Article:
The Co-operative Threat Reduction program has funded four fuel shipments to the Mayak reprocessing plant this year. The fuel from a total of six submarines was shipped to Siberia from the Kola Peninsula and the Russian Far East. The effort required a waiver from U.S. policy which prohibits that U.S. funds be spent on support of reprocessing.
A U.S. Congress effort to secure former Soviet weapons of mass destruction named Co-operative Threat Reduction program, or CTR, developed a specific program for dismantling ballistic missile submarines (SSBN) required under the START- 1 arms reduction treaty in 1992.
At the first stage, CTR supplied Russian shipyards with dismantling equipment to help create the infrastructure that scrapping nuclear submarines requires. In 1997-1998, CTR started to fund the decommissioning work itself, by providing funds to pay workers’ salaries. At present, CTR’ objective is the dismantlement of a total of 31 SSBNs: one Yankee, 26 Deltas, and 5 Typhoons.
A few years after SSBN dismentalment started, CTR realised that Russia’s infrastructure did not have the capacity to ship fuel from scrapped submarines to the Mayak plant. Russia has adopted what is known as a "closed cycle" for the removal of spent fuel from submarines equipped with PWR reactors and from nuclear-powered civilian vessels. The fuel is sent to the Mayak plant for reprocessing. Russia’s has five TK-VG-18-type rail cars, which can ship two-and-a-half to three reactor cores at a time. The storage facilities for spent nuclear fuel at the Northern Fleet and Pacific Fleet are run down and full.
The cost per fuel shipment was around $1 million to $1.5 million. But with the devaluation of the ruble after the 1998 economic crisis, the dollar-denominated service got cheaper. A shipment can now be reprocessed for about $500,000.
Non-reprocessing policy with exceptions
In August 1998, CTR’s executives briefed U.S. policy makers that for dismantlement of submarines to continue, the U.S. side has to agree to fund shipment of fuel for reprocessing at Mayak. Spent nuclear fuel could not be stored safely and this created a bottleneck for dismantlement that threatened to halt work. Around mid-December 1998, the first official cables were sent to Russia announcing that a waiver for the non-reprocessing policy would be granted. Negotiators said the United States would consider supporting reprocessing of fuel from up to 15 strategic submarines.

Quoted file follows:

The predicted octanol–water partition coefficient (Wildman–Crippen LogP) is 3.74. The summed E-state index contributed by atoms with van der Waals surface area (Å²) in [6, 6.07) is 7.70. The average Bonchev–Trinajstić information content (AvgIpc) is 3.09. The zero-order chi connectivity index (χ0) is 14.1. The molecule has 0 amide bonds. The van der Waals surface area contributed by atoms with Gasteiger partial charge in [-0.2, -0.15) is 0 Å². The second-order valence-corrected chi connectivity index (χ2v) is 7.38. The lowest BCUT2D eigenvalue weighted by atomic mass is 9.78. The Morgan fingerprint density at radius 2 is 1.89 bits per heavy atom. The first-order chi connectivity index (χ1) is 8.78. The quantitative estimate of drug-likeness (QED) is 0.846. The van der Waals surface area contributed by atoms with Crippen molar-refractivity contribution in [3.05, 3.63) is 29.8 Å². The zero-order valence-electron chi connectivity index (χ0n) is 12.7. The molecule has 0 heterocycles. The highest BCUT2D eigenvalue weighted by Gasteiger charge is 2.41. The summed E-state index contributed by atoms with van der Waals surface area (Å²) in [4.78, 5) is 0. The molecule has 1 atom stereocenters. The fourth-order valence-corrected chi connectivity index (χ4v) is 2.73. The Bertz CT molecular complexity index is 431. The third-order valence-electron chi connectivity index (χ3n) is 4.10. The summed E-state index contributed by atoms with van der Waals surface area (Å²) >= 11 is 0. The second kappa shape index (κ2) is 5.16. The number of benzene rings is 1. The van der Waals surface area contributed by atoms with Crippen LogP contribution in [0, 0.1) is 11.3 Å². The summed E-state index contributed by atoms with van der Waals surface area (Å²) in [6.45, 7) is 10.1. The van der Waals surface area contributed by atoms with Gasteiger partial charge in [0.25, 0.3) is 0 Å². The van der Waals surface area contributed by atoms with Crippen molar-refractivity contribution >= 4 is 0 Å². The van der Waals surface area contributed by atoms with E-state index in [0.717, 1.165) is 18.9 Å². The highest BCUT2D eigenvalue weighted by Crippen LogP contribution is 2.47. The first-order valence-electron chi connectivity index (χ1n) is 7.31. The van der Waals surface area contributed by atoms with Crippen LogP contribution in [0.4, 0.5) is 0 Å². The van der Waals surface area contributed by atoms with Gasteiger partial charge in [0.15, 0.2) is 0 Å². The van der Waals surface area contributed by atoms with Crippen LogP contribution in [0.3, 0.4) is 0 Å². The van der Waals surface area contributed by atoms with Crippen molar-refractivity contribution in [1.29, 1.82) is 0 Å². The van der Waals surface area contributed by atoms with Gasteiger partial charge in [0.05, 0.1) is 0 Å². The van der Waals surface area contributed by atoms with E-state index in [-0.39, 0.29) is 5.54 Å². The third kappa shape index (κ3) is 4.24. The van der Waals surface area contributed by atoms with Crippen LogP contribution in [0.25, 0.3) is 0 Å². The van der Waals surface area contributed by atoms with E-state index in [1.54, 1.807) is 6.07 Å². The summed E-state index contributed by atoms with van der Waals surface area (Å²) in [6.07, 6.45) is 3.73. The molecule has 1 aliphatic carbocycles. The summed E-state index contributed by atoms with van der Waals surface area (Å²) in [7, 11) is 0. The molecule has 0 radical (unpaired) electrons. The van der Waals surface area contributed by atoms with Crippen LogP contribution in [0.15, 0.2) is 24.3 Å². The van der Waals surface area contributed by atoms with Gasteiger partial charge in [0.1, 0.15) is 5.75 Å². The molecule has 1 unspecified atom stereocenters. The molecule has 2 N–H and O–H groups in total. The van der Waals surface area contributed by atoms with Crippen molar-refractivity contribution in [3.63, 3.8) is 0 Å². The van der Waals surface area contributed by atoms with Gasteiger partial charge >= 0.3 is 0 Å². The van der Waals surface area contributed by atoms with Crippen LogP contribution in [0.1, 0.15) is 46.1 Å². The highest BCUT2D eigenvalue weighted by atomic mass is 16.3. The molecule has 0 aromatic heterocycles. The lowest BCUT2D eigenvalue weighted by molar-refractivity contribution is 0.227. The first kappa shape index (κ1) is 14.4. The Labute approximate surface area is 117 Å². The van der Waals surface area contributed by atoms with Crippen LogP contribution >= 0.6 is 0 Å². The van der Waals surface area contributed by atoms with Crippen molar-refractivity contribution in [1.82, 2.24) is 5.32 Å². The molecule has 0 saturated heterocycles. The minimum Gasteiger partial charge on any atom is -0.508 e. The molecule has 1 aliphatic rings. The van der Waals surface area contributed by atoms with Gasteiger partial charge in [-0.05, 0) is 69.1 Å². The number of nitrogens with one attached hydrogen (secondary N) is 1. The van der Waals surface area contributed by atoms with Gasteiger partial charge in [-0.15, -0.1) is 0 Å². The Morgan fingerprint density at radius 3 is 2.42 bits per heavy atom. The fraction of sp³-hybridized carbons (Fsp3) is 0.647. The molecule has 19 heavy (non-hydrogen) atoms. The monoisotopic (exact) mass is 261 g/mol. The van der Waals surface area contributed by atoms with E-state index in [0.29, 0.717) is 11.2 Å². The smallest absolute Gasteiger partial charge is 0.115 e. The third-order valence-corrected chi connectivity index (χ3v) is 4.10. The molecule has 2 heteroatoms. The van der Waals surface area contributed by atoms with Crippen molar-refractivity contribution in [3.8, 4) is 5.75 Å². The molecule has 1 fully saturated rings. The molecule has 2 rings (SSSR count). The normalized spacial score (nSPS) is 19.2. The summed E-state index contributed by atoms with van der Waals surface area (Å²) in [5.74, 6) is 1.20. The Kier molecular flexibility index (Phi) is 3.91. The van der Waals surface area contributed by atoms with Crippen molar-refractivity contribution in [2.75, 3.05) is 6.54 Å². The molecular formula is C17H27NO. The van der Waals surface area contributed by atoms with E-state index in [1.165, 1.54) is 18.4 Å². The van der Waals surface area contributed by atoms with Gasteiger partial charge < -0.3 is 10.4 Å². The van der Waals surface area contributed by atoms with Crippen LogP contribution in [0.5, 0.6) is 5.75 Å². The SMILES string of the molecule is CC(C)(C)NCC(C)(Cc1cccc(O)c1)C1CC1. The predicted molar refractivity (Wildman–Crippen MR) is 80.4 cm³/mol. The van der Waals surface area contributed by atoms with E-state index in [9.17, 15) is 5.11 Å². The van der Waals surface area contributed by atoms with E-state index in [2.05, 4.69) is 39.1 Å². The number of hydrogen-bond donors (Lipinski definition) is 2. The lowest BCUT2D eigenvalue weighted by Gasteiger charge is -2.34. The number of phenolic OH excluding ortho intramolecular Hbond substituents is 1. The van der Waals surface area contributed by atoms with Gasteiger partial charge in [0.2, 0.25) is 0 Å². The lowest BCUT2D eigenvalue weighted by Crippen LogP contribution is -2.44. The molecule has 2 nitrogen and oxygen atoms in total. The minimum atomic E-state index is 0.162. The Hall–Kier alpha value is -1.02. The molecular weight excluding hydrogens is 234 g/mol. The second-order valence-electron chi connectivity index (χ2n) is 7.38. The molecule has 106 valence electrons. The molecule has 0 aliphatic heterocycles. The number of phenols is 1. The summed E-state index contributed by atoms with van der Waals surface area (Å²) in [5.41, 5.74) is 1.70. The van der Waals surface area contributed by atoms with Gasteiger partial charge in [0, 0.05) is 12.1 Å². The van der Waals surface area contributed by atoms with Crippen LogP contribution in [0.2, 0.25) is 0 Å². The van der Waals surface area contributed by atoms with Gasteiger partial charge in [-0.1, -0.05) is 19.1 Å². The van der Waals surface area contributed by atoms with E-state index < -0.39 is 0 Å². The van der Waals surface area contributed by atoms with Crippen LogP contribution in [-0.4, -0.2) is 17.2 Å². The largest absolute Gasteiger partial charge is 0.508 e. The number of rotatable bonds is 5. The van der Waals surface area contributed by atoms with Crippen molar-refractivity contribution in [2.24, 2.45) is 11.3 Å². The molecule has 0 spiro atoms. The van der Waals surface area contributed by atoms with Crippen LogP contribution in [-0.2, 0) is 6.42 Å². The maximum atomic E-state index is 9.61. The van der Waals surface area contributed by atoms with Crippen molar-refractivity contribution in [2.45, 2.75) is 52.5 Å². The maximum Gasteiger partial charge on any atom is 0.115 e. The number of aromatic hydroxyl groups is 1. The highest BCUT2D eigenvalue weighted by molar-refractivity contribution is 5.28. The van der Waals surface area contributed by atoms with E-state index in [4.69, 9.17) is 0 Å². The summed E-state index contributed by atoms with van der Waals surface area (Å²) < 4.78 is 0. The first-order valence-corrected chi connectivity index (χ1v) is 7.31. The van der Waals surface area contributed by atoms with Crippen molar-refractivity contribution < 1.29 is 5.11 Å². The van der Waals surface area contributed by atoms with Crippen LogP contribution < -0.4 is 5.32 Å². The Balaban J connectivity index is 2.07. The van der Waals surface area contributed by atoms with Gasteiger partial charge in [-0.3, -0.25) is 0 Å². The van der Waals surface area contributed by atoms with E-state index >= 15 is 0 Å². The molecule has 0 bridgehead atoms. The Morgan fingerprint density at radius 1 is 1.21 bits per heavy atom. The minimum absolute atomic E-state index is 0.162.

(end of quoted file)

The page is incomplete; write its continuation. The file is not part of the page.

The first train with submarine spent fuel left Severodvinsk, Arkhangelsk County, in April this year. A second shipment was performed from Atomflot base in Murmansk in May. A third train arrived at Severodvinsk on 25 June and left for Mayak a week later. During the first half of 1999, the train was in the Pacific Fleet as well to collect fuel from dismantled submarines there. Finally the train arrived in Murmansk again in late July, this time reportedly to load fuel from operations of nuclear-powered icebreakers.
Each train, which now consists of five railcars, can carry a maximum 735 fuel assemblies, or around three reactor cores. So, all in all, around 12 reactor cores (six submarines) were sent to the Mayak plant.
Dry storage at Mayak
The U.S. permission to reprocess spent fuel was limited to 15 strategic submarines and conditioned on co-operation on the development and licensing of a dry storage facility for the remaining 15 boats. CTR plans decommission 31 submarines, but one was already defulled by the Russian side. Moreover, the number of submarines to be decommissioned with CTR funds might increase in the future with inclusion of general-purpose submarines. An assessment whether the United States should get involved in general-purpose submarine dismantlement is due out October 1 this year.
Under Lake Karachay, at a depth of 100 metres, a pocket containing some 5 million cubic metres of radioactive liquid salts has been created. Moving at a speed of 80 metres per year towards the confluence of the River Irtysh and its tributary Techa, the pocket is currently located 1.5 to 2 kilometres from an impending catastrophe. In case it eventually reaches the Techa, and consequently the Irtysh, vast areas of Western Siberia and the Arctic Ocean will be contaminated. So far, no solution has been proposed to prevent the disaster.